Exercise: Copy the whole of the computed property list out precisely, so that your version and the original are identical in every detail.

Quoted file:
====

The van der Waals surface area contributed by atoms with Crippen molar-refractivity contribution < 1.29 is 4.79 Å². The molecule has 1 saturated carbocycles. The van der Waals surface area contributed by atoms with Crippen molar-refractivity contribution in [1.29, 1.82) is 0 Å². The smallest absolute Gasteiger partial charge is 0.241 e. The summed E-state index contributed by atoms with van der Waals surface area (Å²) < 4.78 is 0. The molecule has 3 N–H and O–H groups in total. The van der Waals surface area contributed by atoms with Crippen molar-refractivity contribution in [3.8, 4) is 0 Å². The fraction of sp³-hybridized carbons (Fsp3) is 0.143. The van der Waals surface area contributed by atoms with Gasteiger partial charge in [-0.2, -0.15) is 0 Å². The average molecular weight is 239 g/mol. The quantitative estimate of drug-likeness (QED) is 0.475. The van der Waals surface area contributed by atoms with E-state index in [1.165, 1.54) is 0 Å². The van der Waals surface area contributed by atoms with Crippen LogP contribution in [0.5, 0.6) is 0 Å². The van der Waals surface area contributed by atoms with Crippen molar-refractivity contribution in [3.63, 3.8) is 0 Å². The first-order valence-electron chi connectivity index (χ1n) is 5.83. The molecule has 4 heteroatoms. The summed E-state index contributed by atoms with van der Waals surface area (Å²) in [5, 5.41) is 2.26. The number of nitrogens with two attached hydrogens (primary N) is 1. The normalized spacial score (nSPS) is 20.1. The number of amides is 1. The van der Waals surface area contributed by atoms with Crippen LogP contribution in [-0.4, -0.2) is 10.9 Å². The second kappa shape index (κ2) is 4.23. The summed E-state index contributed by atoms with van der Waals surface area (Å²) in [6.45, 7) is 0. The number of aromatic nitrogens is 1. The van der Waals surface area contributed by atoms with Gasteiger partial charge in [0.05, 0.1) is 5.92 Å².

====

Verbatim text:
The van der Waals surface area contributed by atoms with Crippen molar-refractivity contribution < 1.29 is 4.79 Å². The molecule has 1 saturated carbocycles. The van der Waals surface area contributed by atoms with Crippen molar-refractivity contribution in [1.29, 1.82) is 0 Å². The smallest absolute Gasteiger partial charge is 0.241 e. The summed E-state index contributed by atoms with van der Waals surface area (Å²) < 4.78 is 0. The molecule has 3 N–H and O–H groups in total. The van der Waals surface area contributed by atoms with Crippen molar-refractivity contribution in [3.8, 4) is 0 Å². The fraction of sp³-hybridized carbons (Fsp3) is 0.143. The van der Waals surface area contributed by atoms with Gasteiger partial charge in [-0.2, -0.15) is 0 Å². The average molecular weight is 239 g/mol. The quantitative estimate of drug-likeness (QED) is 0.475. The van der Waals surface area contributed by atoms with E-state index in [1.165, 1.54) is 0 Å². The van der Waals surface area contributed by atoms with Crippen LogP contribution in [0.5, 0.6) is 0 Å². The van der Waals surface area contributed by atoms with Crippen molar-refractivity contribution in [3.63, 3.8) is 0 Å². The first-order valence-electron chi connectivity index (χ1n) is 5.83. The molecule has 4 heteroatoms. The summed E-state index contributed by atoms with van der Waals surface area (Å²) in [5, 5.41) is 2.26. The number of nitrogens with two attached hydrogens (primary N) is 1. The normalized spacial score (nSPS) is 20.1. The number of amides is 1. The van der Waals surface area contributed by atoms with Crippen LogP contribution in [-0.4, -0.2) is 10.9 Å². The second kappa shape index (κ2) is 4.23. The summed E-state index contributed by atoms with van der Waals surface area (Å²) in [6.45, 7) is 0. The number of aromatic nitrogens is 1. The van der Waals surface area contributed by atoms with Gasteiger partial charge in [0.05, 0.1) is 5.92 Å².